The success of CD-RTP with PAHs depends on the formation of a proposed three-component complex of CD, lumiphor, and external heavy atom. The internal cavity of the CD must be large enough to accommodate both the lumiphor, which must fit at least partially inside, and the heavy atom.
Figure 2 shows the luminescence spectra for phenanthrene included in β-CD, with and without the addition of the heavy-atom DBE. Because the heavy-atom moiety enhances spin-orbit coupling and the rate of inter-system crossings, addition of DBE serves to quench much of the fluorescence while intensifying the phosphorescence.
The physical dimensions of the CD cavities, relative to the geometry of the individual PAH, determined the most effective CD form for each analyte. For example, although the phenanthrene molecule will fit inside the cavity of the α-CD, which has an inner diameter of 0.6 nm, there is apparently not enough room remaining to accommodate the DBE molecule. Both phenanthrene and DBE molecules, however, can be included in the larger β-CD cavity, which has an inner diameter of 0.78 nm. Figure 3 compares the luminescence spectra for the same solution of phenanthrene and DBE in α- and β-CD. Anthracene, which is larger than phenanthrene, showed only weak phosphorescence in βCD, but γ-CD, with an inner diameter of 1.0 nm, induced stronger emissions.
The geometrical limitations imposed by CDRTP may be exploited as a selective means of analysis based on molecular size and shape. For example, it is possible to discriminate between naphthalene, which can be induced to phosphoresce in β-CD, and its bulkier derivative 1-phenylnaphthalene, which shows only fluorescence under the same conditions.
In these experime nts, the phosphorescence intensity of the included PAH was found to depend on the concentration of the heavy-atom moiety and on the concentration of CD. Figure 4 illustrates the relationship of the phosphorescence intensity of phenanthrene to the concentration of DBE. As long as the concentration of DBE is low with respect to that of CD, DBE molecules added into the solution are incorporated in the trimolecular inclusion complex, causing a sharp increase in phosphorescence intensity. When the DBE concentration reaches that of the CD, so that complexation is virtually complete, further addition of DBE enhances the phosphorescence only slightly.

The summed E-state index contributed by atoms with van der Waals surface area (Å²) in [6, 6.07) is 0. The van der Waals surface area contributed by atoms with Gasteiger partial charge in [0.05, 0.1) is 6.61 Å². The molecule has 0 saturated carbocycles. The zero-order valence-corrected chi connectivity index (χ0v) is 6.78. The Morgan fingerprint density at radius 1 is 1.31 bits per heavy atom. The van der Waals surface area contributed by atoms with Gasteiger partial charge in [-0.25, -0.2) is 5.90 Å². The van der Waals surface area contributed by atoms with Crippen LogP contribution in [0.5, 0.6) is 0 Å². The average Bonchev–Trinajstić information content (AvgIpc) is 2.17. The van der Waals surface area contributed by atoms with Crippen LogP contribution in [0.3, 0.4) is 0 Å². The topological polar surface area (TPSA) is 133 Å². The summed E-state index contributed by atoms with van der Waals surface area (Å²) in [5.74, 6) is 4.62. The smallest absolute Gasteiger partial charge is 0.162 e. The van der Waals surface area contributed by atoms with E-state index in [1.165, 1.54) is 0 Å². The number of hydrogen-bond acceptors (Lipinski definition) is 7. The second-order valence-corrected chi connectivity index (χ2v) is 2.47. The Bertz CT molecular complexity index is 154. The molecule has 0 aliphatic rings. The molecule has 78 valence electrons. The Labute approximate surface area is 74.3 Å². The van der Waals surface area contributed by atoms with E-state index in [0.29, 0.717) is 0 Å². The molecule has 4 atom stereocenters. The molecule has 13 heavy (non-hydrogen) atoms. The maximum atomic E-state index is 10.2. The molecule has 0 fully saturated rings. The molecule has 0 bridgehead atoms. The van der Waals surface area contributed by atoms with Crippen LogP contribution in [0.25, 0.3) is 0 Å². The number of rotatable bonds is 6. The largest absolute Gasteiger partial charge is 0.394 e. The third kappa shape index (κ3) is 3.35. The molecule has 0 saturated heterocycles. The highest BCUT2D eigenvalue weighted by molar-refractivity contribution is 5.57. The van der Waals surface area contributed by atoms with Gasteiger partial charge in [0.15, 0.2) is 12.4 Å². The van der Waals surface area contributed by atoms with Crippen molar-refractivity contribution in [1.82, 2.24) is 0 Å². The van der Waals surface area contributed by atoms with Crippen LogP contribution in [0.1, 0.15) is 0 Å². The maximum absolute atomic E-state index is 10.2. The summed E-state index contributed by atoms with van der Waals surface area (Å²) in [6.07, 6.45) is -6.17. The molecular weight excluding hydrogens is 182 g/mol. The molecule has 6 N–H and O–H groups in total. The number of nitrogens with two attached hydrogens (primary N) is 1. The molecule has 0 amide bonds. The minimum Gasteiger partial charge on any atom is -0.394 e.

Figure 5 demonstrates the dependence of phosphorescence intensity on the concentration of CD. The S-shaped curve traces the phosphorescence intensity of the phenanthrene-DBE solution as β-cyclodextrin is added. The initial steep slope has been attributed to the sharply-increasing probability that a phenanthrene molecule exiting the cavity of a CD-DBE molecule will find another CD-DBE molecule in close proximity.4
Cyclodextrin-enhanced room-temperature phosphorescence shows promise as a sensitive analytical technique. Sample preparation is simple, data-acquisition and processing are easily automated with a FLUOROLOG spectrometer, and the result is an intense, well-structured RTP signal. CD-RTP offers the advantages of increased selectivity based on molecular geometry, and partial immunity to quenching by dissolved O2 molecules.
The Fluorescence Group would like to thank Dr. L.J. Cline Love and Stephen Scypinski for their generous cooperation in the preparation of this technical note. We would also like to acknowledge permission from the American Chemical Society to reprint figures originally published in Analytical Chemistry
1 Hoshino, M.; Imamura, M.; Ikehara, K.; Hama, Y. J. Phys. Chem. 1981, 85 , 1820.
2 Turro, N.J.; Bolt, J.D.; Duroda, Y.;Tabushi, I. Photochem. Photobiol. 1982, 35 , 69.
3 Turro, N.J.; Cox., G.S.; Li, X. Photochem. Photobiol. 1983, 37 , 149.
4 Scypinski, S.; Cline Love, L.J. Anal. Chem. 1984, 56 , 322.
5 Scypinski, S.; Cline Love, L.J. Anal. Chem. 1984, 56 , 331.